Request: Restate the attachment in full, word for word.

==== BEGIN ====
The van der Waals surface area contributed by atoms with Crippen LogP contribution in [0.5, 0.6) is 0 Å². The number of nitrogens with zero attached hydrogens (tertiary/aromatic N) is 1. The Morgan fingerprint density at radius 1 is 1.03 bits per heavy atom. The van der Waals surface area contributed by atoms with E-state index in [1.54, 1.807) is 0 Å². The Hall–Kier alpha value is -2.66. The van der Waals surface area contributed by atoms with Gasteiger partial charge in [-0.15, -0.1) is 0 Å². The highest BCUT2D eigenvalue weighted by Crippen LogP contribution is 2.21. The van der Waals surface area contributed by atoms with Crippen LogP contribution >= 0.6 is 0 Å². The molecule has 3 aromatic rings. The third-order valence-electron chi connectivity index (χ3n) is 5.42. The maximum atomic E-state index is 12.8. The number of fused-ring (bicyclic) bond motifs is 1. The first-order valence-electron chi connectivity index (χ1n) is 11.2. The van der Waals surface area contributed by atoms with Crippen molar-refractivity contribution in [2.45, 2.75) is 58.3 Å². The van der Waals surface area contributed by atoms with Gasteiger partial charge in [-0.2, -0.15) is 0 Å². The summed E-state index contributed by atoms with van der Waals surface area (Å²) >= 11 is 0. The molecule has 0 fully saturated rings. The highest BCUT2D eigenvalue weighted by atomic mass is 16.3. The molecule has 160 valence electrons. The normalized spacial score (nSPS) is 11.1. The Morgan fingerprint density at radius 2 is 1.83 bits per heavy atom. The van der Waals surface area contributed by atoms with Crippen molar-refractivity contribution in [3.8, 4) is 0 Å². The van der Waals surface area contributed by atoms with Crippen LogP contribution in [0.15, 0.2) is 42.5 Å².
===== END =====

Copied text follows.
The van der Waals surface area contributed by atoms with Crippen LogP contribution in [0.5, 0.6) is 0 Å². The number of nitrogens with zero attached hydrogens (tertiary/aromatic N) is 1. The Morgan fingerprint density at radius 1 is 1.03 bits per heavy atom. The van der Waals surface area contributed by atoms with E-state index in [1.54, 1.807) is 0 Å². The Hall–Kier alpha value is -2.66. The van der Waals surface area contributed by atoms with Gasteiger partial charge in [-0.15, -0.1) is 0 Å². The highest BCUT2D eigenvalue weighted by Crippen LogP contribution is 2.21. The van der Waals surface area contributed by atoms with Crippen LogP contribution >= 0.6 is 0 Å². The molecule has 3 aromatic rings. The third-order valence-electron chi connectivity index (χ3n) is 5.42. The maximum atomic E-state index is 12.8. The number of fused-ring (bicyclic) bond motifs is 1. The first-order valence-electron chi connectivity index (χ1n) is 11.2. The van der Waals surface area contributed by atoms with Crippen molar-refractivity contribution in [2.45, 2.75) is 58.3 Å². The van der Waals surface area contributed by atoms with Gasteiger partial charge in [-0.2, -0.15) is 0 Å². The summed E-state index contributed by atoms with van der Waals surface area (Å²) >= 11 is 0. The molecule has 0 fully saturated rings. The highest BCUT2D eigenvalue weighted by atomic mass is 16.3. The molecule has 160 valence electrons. The normalized spacial score (nSPS) is 11.1. The Morgan fingerprint density at radius 2 is 1.83 bits per heavy atom. The van der Waals surface area contributed by atoms with Crippen molar-refractivity contribution in [3.8, 4) is 0 Å². The van der Waals surface area contributed by atoms with Crippen LogP contribution in [0.15, 0.2) is 42.5 Å².